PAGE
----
• A Permissions Error. In most cases, a 500 Internal Server Error is due to an incorrect permission on one or more files or folders. In most of those cases, an incorrect permission on a PHP and CGI script is to blame. These should usually be set at 0755 (-rwxr-xr-x).
  • A PHP Timeout. If your script connects to external resources and those resources timeout, an HTTP 500 error can occur. Timeout rules, or better error handling in your script, should help if this is the cause of the 500 error.
  • A Coding Error in .htaccess. While not as common, be sure to check that your site's .htaccess file is properly structured.

If you're running WordPress, Joomla, or another content management or CMS system, be sure to search their support centers for more specific help troubleshooting a 500 Internal Server Error.

If you're not using an off-the-shelf content management tool, your web hosting provider, like InMotion, Dreamhost, IONOS (1&1), etc., probably has some 500 Error help that might be more specific to your situation.

Ways You Might See an Internal Server Error

When Google services, like Gmail, are experiencing the error, they often report a Temporary Error (500), or simply 500. This error message might be seen in many ways because each website is allowed to customize the message.

Here are several common ways that you might see the HTTP 500 error wording:

  • 500 Internal Server Error
  • HTTP 500 - Internal Server Error
  • Temporary Error (500)
  • Internal Server Error
  • HTTP 500 Internal Error
  • 500 Error
  • HTTP Error 500
  • 500. That's an error

Since a 500 Internal Server Error is generated by the website you're visiting, you could see one in any browser in any operating system, even on your smartphone. Most of the time, it displays inside the browser window, just as web pages do.

When Windows Update is involved, it appears as a WU_E_PT_HTTP_STATUS_SERVER_ERROR message or 0x8024401F error.

If the website that reports the 500 error is running Microsoft IIS, you might get a more specific error message:

500 Internal Server Error List
Code Explanation
500.0 Module or ISAPI error occurred.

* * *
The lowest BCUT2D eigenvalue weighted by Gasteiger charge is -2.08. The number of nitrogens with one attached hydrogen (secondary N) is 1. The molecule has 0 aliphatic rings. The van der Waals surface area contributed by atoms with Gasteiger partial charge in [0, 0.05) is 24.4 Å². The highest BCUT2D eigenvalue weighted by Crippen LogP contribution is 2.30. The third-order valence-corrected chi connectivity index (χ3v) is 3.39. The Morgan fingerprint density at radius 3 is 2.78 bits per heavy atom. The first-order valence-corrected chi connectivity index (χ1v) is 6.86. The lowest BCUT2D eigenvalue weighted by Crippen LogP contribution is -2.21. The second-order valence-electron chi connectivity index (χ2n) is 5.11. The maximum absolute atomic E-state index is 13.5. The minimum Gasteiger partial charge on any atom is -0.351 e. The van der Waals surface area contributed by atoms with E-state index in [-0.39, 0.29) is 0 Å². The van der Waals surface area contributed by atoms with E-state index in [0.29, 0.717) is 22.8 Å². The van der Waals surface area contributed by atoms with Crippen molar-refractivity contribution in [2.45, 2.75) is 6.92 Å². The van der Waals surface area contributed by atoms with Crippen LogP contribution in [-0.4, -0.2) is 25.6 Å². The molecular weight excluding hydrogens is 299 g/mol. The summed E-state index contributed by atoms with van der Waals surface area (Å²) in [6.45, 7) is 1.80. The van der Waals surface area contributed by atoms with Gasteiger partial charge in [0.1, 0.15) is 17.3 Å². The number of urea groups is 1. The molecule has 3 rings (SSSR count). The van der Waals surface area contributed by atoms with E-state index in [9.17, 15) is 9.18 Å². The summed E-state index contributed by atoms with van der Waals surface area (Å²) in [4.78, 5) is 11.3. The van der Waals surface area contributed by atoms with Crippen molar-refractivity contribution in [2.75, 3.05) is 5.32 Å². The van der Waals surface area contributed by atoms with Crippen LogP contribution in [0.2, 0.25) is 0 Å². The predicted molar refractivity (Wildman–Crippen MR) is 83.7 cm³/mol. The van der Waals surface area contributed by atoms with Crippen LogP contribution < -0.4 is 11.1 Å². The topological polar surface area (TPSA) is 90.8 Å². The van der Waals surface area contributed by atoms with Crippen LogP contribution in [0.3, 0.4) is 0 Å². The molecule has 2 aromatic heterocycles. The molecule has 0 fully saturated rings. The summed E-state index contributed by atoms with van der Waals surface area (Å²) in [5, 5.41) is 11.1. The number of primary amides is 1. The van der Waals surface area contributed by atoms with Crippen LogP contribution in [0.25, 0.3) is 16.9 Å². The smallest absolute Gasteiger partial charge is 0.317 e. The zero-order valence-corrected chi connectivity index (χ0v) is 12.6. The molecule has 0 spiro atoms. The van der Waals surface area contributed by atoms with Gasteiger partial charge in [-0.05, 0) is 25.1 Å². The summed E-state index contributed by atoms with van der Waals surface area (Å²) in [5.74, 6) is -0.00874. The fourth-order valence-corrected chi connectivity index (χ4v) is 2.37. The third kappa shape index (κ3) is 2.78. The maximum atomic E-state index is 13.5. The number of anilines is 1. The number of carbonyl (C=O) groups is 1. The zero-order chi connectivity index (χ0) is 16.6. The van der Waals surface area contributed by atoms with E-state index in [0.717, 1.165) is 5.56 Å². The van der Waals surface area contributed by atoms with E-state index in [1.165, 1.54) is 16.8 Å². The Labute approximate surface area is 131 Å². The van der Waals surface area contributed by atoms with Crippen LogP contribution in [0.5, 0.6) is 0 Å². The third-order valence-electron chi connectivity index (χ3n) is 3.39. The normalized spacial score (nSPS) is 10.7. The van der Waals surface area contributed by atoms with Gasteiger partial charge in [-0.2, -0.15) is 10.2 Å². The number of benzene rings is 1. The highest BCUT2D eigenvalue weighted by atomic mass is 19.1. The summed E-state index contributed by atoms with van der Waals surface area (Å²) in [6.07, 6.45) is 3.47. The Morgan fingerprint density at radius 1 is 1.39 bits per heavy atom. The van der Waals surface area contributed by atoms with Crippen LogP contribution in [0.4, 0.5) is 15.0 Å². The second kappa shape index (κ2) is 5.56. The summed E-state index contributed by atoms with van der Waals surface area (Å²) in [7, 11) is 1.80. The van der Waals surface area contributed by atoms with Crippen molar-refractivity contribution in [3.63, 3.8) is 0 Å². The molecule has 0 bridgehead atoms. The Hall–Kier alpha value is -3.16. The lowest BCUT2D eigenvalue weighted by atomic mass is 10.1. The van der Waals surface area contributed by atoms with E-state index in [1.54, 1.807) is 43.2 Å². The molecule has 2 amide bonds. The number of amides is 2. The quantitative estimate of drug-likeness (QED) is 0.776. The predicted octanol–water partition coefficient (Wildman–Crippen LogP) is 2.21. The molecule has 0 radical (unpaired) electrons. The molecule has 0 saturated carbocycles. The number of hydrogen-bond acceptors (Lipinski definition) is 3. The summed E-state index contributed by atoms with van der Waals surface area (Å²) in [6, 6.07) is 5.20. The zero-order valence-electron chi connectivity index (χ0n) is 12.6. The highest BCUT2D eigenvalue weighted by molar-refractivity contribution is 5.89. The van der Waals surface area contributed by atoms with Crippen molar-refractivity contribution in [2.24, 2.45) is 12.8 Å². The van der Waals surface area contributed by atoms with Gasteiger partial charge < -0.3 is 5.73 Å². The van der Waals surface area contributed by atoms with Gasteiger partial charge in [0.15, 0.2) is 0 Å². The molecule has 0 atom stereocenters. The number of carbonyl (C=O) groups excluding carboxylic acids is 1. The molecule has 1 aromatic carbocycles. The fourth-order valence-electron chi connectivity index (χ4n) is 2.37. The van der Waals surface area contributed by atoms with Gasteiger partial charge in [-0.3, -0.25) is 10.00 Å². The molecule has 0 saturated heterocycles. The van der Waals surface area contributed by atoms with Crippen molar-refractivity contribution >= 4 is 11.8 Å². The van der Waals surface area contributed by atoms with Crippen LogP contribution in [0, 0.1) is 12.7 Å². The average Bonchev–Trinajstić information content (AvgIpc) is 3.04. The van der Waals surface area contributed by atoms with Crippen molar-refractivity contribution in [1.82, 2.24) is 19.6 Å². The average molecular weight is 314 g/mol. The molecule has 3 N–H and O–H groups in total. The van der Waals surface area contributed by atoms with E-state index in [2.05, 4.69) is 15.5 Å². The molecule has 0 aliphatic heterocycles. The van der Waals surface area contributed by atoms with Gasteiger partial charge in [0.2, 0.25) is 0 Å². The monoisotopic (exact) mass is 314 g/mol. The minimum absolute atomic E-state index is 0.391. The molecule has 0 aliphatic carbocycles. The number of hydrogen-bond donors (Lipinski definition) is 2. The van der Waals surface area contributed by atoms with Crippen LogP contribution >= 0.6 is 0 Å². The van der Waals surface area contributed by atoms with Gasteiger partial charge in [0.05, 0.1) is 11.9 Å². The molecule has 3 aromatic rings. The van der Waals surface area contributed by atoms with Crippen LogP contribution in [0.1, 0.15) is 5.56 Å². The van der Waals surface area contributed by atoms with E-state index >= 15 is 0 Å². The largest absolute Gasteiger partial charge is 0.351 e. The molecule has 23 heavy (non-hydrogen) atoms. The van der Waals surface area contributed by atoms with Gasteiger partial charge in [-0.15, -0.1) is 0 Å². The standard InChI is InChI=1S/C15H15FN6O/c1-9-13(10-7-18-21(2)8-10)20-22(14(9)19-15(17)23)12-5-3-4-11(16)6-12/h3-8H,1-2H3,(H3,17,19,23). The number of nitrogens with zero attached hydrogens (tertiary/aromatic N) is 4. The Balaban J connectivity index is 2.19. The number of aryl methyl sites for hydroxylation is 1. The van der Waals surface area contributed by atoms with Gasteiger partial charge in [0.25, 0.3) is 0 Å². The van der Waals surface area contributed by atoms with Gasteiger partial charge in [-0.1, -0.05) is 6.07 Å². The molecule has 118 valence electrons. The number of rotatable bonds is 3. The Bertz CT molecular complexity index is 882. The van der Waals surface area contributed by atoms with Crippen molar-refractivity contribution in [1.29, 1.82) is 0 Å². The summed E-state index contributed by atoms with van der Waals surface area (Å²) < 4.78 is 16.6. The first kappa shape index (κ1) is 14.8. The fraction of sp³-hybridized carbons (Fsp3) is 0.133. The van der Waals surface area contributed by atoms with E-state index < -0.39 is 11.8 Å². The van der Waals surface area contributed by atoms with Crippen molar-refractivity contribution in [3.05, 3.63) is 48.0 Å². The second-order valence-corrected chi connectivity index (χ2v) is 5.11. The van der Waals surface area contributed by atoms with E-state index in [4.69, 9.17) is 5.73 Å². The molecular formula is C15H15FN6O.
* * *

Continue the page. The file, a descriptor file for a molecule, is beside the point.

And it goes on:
500.11 Application is shutting down on the web server.
500.12 Application is busy restarting on the web server.
500.13 Web server is too busy.
500.15 Direct requests for Global.asax are not allowed.
500.19 Configuration data is invalid.
500.21 Module not recognized.
500.22 An ASP.NET httpModules configuration does not apply in Managed Pipeline mode.
500.23 An ASP.NET httpHandlers configuration does not apply in Managed Pipeline mode.
500.24 An ASP.NET impersonation configuration does not apply in Managed Pipeline mode.
500.50 A rewrite error occurred during RQ_BEGIN_REQUEST notification handling. A configuration or inbound rule execution error occurred.
500.51 A rewrite error occurred during GL_PRE_BEGIN_REQUEST notification handling. A global configuration or global rule execution error occurred.
500.52 A rewrite error occurred during RQ_SEND_RESPONSE notification handling. An outbound rule execution occurred.
500.53 A rewrite error occurred during RQ_RELEASE_REQUEST_STATE notification handling. An outbound rule execution error occurred. The rule is configured to be executed before the output user cache gets updated.
500.100 Internal ASP error.

Other Errors Like the HTTP 500

Many browser error messages are similar to the 500 Internal Server Error message because they're all server-side errors, like 502 Bad Gateway, 503 Service Unavailable, and 504 Gateway Timeout.

Many client-side HTTP status codes also exist, like the popular 404 Not Found error, among others. You can see all of them in our HTTP Status Code Errors list.

  • What is a 5xx Server Error on Instagram?

    5xx server errors on Instagram (from 500 to 511) indicate a problem with Instagram's servers. The best course of action is to wait for the problem to be fixed, but you can also try a few things yourself. Double-check your connection, try logging out and back in again, or reinstall the app or check for app updates.

  • What is a Hulu 500 error?

    If you see Hulu 500 error, it's most likely a problem with the website and maybe a problem with the stream. Refresh the web page and try again. If you're still getting the error, try a different web browser or change to a different streaming device. Also, test your internet speed to make sure it's fast and stable.

  • What does error 500 on Discovery+ mean?

    If Discovery+ is giving you an error 500 message, the server isn't working correctly; the only thing you can do is check back every so often until the error stops appearing.